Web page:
The European Crisis: Central banks beat back speculators: Battle for a core currency

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FOR THE moment at least, the centre appears to have held. The expensive support-buying operation conducted by the German Bundesbank and France's Banque Central over the past six days appeared yesterday to have succeeded in facing down the speculative attack on the French franc.

But although currency market analysts are prepared to concede that the central banks have won this battle, they emphasise that the war is not yet over. The French have still not irrevocably secured their place at the core of the exchange rate mechanism (ERM). Identifying the ERM's core nations is simple. They are the countries in which interest rates have fallen during the current crisis, while the nations on the periphery have raised rates, imposed exchange controls or been forced out of the system altogether.

Belgium and the Netherlands yesterday trimmed their key interest rates by a tenth of a percentage point, in response to the inflow of international investors' funds. They - together with Luxembourg - form the ERM's true core, the German mark bloc. Not since 1983, for example, has the Dutch guilder been devlaued against the mark in an ERM realignment.

Informally, the core currencies are only allowed to vary by half of one per cent either side of their central rates against the mark - far more constricted than most ERM currencies, which are in 2.25 per cent so-called 'narrow' bands. The Belgian franc was briefly forced out of its half point band last week, but the core currencies have otherwise emerged from the turmoil unscathed.

Although another day of central bank intervention further relieved the pressure on the franc, it is not yet seen as being out of danger. At times yesterday the French overnight interest rate was above 30 per cent on fears of a franc devaluation. Analysts believe the French government may decide to make a more decisive effort to place itself in the ERM core. 'The franc will have to tie itself more closely to the mark, or the crisis will blow up again,' said Kit Juckes, of Warburg Securities.

The franc rose further from its floor yesterday evening after Jacques Delors, the European Commission president, hinted at this possibility by arguing that the movement to monetary union could accelerate. This would also certainly involve the core currencies - including France - fixing their exchange rates relatively quickly.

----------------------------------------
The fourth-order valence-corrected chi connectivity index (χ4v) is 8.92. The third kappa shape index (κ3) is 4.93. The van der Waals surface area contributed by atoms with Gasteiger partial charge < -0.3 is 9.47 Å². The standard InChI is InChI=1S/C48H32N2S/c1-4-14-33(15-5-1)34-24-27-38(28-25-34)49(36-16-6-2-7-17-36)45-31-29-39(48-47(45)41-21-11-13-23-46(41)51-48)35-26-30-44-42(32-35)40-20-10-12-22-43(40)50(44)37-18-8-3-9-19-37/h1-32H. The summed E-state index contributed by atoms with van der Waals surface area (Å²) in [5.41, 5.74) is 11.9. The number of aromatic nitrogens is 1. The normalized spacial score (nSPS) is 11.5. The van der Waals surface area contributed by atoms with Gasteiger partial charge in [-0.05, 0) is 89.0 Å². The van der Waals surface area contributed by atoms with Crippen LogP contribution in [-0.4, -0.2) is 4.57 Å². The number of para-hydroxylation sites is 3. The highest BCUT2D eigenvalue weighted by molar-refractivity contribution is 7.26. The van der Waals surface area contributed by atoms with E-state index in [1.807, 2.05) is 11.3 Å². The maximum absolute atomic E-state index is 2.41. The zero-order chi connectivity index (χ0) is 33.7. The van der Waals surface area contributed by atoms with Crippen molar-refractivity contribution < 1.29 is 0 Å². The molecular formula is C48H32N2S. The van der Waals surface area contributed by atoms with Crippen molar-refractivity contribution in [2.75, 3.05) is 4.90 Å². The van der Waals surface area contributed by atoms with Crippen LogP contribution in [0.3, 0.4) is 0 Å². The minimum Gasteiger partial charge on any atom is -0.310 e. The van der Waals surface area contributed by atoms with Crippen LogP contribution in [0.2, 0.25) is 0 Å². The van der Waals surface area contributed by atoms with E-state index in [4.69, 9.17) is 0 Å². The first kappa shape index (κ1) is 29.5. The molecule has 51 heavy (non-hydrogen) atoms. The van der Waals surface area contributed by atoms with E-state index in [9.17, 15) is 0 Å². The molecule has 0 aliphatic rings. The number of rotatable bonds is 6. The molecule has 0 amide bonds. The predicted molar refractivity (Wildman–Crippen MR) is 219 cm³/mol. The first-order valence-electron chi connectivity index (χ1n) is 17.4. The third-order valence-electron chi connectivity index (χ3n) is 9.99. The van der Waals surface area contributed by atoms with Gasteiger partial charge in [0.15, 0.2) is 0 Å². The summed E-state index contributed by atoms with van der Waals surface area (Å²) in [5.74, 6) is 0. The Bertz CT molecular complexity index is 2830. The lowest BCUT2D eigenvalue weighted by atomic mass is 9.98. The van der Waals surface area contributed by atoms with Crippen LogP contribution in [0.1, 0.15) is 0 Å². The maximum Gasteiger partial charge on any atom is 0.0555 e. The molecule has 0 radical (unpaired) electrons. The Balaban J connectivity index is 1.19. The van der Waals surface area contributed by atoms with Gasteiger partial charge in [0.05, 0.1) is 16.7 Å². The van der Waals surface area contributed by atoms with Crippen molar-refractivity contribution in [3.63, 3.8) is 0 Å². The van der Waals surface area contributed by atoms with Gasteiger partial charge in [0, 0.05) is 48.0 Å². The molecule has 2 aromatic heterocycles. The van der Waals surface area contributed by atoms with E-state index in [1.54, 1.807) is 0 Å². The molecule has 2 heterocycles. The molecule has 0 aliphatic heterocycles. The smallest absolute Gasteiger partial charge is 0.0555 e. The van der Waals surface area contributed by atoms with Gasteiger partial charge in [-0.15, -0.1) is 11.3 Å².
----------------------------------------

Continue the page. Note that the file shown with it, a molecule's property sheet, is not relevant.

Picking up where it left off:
The problem is that France has a larger economy than any of the satellite nations in the German bloc. The Benelux countries have openly ceded their power over monetary policy to the Bundesbank. Geographically and economically, they are small countries dominated by Germany. Hence, although they are outside the ERM, Austria and Switzerland have also cut their interest rates on the back of the mark's strength. Switzerland cut its key rate by half a point yesterday to 6 per cent.

If the franc has survived the current turmoil, the French government may decide the opportunity to move closer to the mark should not be missed. Traders in Paris said last night they believed the Banque Central and Bundesbank had succeeded in turning the tide of speculation against the currency.

'We're seething with rage against the speculators,' said one official of a French state bank. 'They're trying to make the franc collapse as they did to sterling but we wonder if the battle isn't turning round.' He added that the speculation against sterling was more comprehensible because the British currency had gone into the exchange rate mechanism 'at the wrong rate. But this is not the case for the franc'. The official said: 'We are seeing billions and billions and billions of francs going through. We have seen that the speculators are so powerful that they can almost bring central banks to their knees.'

The franc's position would be much easier if the Bundesbank agreed another cut in its interest rates, analysts believe. 'The Bundesbank will have to decide if it is prepared to ease to save the ERM and the franc's position in it,' said Mr Juckes. 'If the French franc does not survive, then the risk is that the mark will go up against everything else, including the pound.' There would be further attacks on the weak currencies, he added.